Our Mishna teaches that when a man dies, his children cannot insist that his widow move out of his house, even with a promise to support her. In fact, if she wants to remain, the orphans are obligated to give her a place in the house according to her needs (some say that she has full access to the house, as she did while her late husband was alive), and support her there.
In this context, our Gemara tells of various commands that Rabbi Yehuda HaNasi gave while on his deathbed. To his children his instructions were: “Take great care with regard to your mother’s honor, keep my candle burning and my table set, each in its proper place, and my servants, Josef Heifani and Shimon Efrati should serve me in my death as they did during my lifetime.” According to the Talmud Yerushalmi, Rabbi Yehuda HaNasi specifically instructed that his wife should remain in his home, which is a direct connection to our Mishna. Some suggest that he needed to emphasize this point because of the concern that there would be an argument about whether his house, as the home of the Nasi, perhaps had a unique status, and that his wife would not merit remaining in it.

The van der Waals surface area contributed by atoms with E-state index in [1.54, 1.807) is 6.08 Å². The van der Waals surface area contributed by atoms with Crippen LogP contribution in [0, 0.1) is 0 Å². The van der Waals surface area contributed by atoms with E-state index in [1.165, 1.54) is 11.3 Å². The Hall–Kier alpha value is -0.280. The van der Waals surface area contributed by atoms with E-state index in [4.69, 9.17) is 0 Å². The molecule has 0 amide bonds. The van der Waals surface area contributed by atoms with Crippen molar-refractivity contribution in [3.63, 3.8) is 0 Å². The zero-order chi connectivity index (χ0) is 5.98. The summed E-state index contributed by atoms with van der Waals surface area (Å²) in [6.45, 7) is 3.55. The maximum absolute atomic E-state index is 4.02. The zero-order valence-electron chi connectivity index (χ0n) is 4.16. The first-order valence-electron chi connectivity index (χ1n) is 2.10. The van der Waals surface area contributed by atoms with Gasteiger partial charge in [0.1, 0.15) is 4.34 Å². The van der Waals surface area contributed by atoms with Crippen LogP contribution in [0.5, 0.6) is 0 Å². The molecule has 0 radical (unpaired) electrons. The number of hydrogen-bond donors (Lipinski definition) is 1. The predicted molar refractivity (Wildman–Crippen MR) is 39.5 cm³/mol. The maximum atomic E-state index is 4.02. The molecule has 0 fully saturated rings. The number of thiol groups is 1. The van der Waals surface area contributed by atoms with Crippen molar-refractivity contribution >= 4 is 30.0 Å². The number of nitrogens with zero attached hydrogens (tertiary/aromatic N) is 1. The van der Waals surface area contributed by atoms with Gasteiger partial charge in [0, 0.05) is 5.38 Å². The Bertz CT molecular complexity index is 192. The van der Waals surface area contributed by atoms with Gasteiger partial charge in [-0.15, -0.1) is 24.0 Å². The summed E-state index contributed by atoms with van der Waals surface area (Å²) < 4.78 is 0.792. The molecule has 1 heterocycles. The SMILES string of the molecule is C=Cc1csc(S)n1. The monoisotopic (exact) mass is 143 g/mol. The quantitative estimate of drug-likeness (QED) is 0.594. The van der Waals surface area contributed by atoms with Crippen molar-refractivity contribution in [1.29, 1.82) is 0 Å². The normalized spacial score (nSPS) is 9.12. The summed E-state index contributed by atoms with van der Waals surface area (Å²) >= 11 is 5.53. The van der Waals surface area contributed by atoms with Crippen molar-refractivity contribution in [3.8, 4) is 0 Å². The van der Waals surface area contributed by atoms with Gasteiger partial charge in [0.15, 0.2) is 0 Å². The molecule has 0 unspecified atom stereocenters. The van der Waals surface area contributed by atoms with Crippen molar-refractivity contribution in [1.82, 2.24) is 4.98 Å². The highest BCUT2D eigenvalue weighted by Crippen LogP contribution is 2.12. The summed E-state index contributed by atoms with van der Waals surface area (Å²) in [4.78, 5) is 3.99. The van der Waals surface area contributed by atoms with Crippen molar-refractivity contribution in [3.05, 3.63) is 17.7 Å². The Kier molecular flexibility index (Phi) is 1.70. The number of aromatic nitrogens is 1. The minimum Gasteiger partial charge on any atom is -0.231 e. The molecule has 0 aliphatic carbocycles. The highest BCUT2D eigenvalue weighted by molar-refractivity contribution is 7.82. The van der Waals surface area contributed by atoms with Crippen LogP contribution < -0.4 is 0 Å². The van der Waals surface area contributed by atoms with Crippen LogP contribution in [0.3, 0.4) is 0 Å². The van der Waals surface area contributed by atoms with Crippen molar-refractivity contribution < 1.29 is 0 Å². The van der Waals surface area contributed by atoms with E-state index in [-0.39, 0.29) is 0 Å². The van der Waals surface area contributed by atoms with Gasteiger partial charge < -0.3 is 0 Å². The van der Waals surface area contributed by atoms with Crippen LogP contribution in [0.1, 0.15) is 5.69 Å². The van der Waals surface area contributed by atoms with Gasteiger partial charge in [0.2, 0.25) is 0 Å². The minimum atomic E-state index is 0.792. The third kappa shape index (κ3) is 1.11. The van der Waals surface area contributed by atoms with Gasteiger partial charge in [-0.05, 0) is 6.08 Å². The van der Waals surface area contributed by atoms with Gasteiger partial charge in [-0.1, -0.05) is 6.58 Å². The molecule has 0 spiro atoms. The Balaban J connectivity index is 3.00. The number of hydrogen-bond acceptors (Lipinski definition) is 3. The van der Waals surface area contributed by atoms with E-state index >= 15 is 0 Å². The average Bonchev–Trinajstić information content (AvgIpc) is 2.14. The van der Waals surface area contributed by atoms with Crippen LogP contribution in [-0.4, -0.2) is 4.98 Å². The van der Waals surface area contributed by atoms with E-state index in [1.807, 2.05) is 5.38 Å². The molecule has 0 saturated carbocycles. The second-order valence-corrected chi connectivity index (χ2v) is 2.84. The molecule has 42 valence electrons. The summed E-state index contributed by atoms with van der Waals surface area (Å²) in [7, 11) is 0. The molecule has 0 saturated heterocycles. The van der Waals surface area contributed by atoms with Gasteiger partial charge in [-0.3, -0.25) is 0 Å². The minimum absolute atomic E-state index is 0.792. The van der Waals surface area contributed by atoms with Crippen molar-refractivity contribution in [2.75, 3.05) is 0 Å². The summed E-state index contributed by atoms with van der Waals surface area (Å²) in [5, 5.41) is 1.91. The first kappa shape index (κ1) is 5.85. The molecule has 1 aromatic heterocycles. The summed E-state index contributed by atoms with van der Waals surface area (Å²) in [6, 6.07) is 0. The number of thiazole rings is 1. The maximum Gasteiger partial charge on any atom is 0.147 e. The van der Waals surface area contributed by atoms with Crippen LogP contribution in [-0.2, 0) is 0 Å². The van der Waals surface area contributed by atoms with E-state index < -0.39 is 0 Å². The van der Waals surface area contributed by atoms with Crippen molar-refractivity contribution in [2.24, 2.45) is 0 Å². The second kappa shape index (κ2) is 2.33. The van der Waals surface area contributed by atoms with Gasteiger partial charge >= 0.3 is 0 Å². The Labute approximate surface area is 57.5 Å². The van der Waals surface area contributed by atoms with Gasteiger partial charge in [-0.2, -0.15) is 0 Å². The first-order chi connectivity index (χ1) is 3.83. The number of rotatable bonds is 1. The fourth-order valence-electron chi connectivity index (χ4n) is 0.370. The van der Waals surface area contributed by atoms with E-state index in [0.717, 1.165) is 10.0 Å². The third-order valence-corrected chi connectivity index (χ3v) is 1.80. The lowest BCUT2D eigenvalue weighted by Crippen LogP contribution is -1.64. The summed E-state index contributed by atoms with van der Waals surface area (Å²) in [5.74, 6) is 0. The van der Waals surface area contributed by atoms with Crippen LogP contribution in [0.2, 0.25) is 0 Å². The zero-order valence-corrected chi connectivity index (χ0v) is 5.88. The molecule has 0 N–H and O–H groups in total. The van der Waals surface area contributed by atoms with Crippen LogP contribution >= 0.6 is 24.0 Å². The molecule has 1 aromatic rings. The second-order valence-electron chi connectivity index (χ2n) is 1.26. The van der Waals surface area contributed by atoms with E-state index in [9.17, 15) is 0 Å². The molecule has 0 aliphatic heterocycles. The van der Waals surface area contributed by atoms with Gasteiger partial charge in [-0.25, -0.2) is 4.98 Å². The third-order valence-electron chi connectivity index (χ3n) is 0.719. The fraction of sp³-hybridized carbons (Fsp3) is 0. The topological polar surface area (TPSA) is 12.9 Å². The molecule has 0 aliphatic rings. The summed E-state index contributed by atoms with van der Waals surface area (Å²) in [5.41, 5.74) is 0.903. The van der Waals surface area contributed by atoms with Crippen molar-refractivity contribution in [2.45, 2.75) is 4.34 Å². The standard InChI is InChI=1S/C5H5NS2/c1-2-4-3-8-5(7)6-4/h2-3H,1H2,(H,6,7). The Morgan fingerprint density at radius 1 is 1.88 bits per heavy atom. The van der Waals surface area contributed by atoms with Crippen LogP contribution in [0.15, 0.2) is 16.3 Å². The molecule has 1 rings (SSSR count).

The woman that Rabbi Yehuda HaNasi refers to as “your mother” was, in fact, a stepmother. Rav Ya’akov Emden points out that we already find in the Torah that a man may refer to his wife as his children’s mother, even if she did not give birth to them. When Ya’akov reacts to Yosef’s dream where the sun and the moon bow down to him (see Bereshit 37:10), he asks whether Yosef anticipates that his father, mother and brothers would all bow down – yet Yosef’s mother, Rachel, had already passed away. The Iyyun Ya’akov suggests that a woman who raised a child may be called his mother even if she is not his birth mother (see Rashi, ibid).